Evan Fournier, basketball player playing in the NBA and selected for the France team, is training in Ajaccio until Friday. He gave an interview to France 3 Corse ViaStella.
Denver Nuggets, Orlando Magic, Boston Celtics and currently New York Knicks. Evan Fournier, 29, has been playing in the NBA for 11 seasons.
For the fourth time, the basketball player, also selected for the France team, is taking advantage of his summer break to train in Corsica. This year, he stopped in Ajaccio where the Creps opened the doors of his gymnasium to him.
Evan Fournier gave an interview to France 3 Corse ViaStella.
How do you find yourself in a very small Corsican gymnasium when you are an NBA player playing in New York?
It’s actually different from what I normally encounter in the United States, but I grew up in venues like that. I saw rooms like this every day until I was 15. For me, it’s just a kind of homecoming.
Is coming to train in Ajaccio a way for you to leave aside the pressure of New York?
Pressure is a very personal thing. On a way of managing differently. I’m someone who doesn’t do much on the networks and I don’t follow what is said. Whether on the positive or negative side, there are not too many external elements that affect me.
I have a very closed circle and I try to confine myself to that. It’s my way of dealing with all this a bit, because if you go astray and if you read what’s everywhere, that’s where you can quickly get frustrated and that’s not what I want. TO DO.
It’s the fourth time you’ve come to Corsica, you take advantage of your family and you train a little, is it a good way to restart the machine?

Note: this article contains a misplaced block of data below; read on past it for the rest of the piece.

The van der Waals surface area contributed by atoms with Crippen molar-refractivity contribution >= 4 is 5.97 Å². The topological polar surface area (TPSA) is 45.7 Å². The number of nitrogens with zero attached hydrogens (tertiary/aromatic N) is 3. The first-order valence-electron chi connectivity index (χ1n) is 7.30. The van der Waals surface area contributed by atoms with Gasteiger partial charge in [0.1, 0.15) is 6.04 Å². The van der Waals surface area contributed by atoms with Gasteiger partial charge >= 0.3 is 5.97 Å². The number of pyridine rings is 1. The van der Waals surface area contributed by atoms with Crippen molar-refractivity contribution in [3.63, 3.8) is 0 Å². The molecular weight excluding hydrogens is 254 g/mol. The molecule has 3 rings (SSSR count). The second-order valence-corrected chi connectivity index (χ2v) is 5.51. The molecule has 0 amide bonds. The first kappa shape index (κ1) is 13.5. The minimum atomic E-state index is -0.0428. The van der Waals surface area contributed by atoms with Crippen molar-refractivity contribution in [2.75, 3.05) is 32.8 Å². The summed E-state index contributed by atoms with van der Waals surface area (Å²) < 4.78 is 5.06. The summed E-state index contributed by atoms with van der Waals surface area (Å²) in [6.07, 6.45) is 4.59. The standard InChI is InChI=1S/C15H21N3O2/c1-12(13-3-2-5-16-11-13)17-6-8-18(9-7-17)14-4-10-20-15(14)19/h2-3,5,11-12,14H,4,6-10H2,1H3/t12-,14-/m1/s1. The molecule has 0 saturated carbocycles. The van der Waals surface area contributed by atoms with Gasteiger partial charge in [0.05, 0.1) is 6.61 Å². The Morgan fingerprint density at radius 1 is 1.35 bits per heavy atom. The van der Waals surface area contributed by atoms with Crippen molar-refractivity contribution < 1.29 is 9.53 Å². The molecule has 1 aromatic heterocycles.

I really like. It goes back two generations, but I have Corsican blood in my family and I have family who live here. I really like this island, I especially like the slightly relaxed side. It’s disorienting for me to come here.
Me, I’m Parisian, so it’s very different. I really like to unwind here. This is the fourth time, each time we try to do a different conditioning. This is the first time we’ve stayed in Ajaccio.
How do you analyze your season personally and collectively?
Collectively, it’s disappointing not to make the play-offs with the squad we had. As an individual, it took me a while to adapt to a new role, but in the end, I was able to adapt well and I still broke two or three records along the way. It’s quite positive. After the important thing is to progress.
Is it special when you’re French to play with the Knicks? It’s a very prestigious team, how did you feel when you signed there?
It’s apart. You don’t realize how big this is until you set foot in Madison Square Garden for the season opener. It is a world apart. It is the most beautiful room in the world to play basket. There is a special energy there and being able to evaluate there all year round is a privilege.
You noted in Boston last year, do you regret not being evaluated in this team this year when we see the season they have just had?
Not at all because you never know how it goes. During the offseason, Boston signed other players and these players did not all finish the season. There are two or three players who have been traded. You never know how a season is going to rate. Mid-January, they were behind us, the Knicks. The difference between victory and defeat often comes down to very little.
We see you very active on your social networks regarding the next Olympic Games to be held in Paris. Does it matter to you to play such a prestigious competition in your country?
Yes, but honestly, I don’t think about it too much. It’s in two years, a lot can happen. I am really focused on the European championships. It’s a competition that we haven’t won since 2013. We have a good squad, we will be among the favourites. It’s already a good deadline.